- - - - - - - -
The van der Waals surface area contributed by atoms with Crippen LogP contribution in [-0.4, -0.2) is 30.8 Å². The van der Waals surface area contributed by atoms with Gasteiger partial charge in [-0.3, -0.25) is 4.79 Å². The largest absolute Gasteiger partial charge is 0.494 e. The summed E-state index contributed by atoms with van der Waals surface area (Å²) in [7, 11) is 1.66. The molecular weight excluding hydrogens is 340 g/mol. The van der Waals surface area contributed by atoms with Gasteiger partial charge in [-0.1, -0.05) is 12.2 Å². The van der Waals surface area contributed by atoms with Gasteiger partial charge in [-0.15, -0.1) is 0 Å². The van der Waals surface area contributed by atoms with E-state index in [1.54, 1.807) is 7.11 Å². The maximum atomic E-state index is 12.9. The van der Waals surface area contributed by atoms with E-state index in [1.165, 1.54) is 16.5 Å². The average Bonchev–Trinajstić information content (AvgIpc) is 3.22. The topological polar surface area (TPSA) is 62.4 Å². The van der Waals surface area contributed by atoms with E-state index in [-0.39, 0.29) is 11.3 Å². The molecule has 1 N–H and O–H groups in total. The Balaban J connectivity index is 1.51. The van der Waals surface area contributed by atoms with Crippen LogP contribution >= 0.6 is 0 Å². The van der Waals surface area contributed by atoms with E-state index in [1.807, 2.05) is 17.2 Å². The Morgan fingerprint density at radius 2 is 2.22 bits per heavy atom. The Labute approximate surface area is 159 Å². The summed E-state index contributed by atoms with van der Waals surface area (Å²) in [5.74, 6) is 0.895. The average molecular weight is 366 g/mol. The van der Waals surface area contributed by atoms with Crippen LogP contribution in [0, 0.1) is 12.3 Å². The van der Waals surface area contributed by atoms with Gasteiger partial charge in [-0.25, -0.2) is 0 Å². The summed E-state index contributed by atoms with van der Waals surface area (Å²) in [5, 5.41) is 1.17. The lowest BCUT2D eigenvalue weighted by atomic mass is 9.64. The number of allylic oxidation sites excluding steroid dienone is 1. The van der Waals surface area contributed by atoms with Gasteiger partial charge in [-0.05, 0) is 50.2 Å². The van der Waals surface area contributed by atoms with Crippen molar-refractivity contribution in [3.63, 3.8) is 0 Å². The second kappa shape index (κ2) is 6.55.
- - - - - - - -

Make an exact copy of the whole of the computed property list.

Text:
The van der Waals surface area contributed by atoms with Crippen LogP contribution in [-0.4, -0.2) is 30.8 Å². The van der Waals surface area contributed by atoms with Gasteiger partial charge in [-0.3, -0.25) is 4.79 Å². The largest absolute Gasteiger partial charge is 0.494 e. The summed E-state index contributed by atoms with van der Waals surface area (Å²) in [7, 11) is 1.66. The molecular weight excluding hydrogens is 340 g/mol. The van der Waals surface area contributed by atoms with Gasteiger partial charge in [-0.1, -0.05) is 12.2 Å². The van der Waals surface area contributed by atoms with Gasteiger partial charge in [-0.15, -0.1) is 0 Å². The van der Waals surface area contributed by atoms with E-state index in [1.54, 1.807) is 7.11 Å². The maximum atomic E-state index is 12.9. The van der Waals surface area contributed by atoms with E-state index in [1.165, 1.54) is 16.5 Å². The average Bonchev–Trinajstić information content (AvgIpc) is 3.22. The topological polar surface area (TPSA) is 62.4 Å². The van der Waals surface area contributed by atoms with E-state index in [-0.39, 0.29) is 11.3 Å². The molecule has 1 N–H and O–H groups in total. The Balaban J connectivity index is 1.51. The van der Waals surface area contributed by atoms with Crippen LogP contribution >= 0.6 is 0 Å². The van der Waals surface area contributed by atoms with E-state index in [1.807, 2.05) is 17.2 Å². The Morgan fingerprint density at radius 2 is 2.22 bits per heavy atom. The Labute approximate surface area is 159 Å². The summed E-state index contributed by atoms with van der Waals surface area (Å²) in [5.74, 6) is 0.895. The average molecular weight is 366 g/mol. The van der Waals surface area contributed by atoms with Crippen LogP contribution in [0, 0.1) is 12.3 Å². The van der Waals surface area contributed by atoms with Gasteiger partial charge in [-0.25, -0.2) is 0 Å². The summed E-state index contributed by atoms with van der Waals surface area (Å²) in [5, 5.41) is 1.17. The lowest BCUT2D eigenvalue weighted by atomic mass is 9.64. The number of allylic oxidation sites excluding steroid dienone is 1. The van der Waals surface area contributed by atoms with Gasteiger partial charge in [-0.05, 0) is 50.2 Å². The van der Waals surface area contributed by atoms with Crippen molar-refractivity contribution in [3.63, 3.8) is 0 Å². The second kappa shape index (κ2) is 6.55.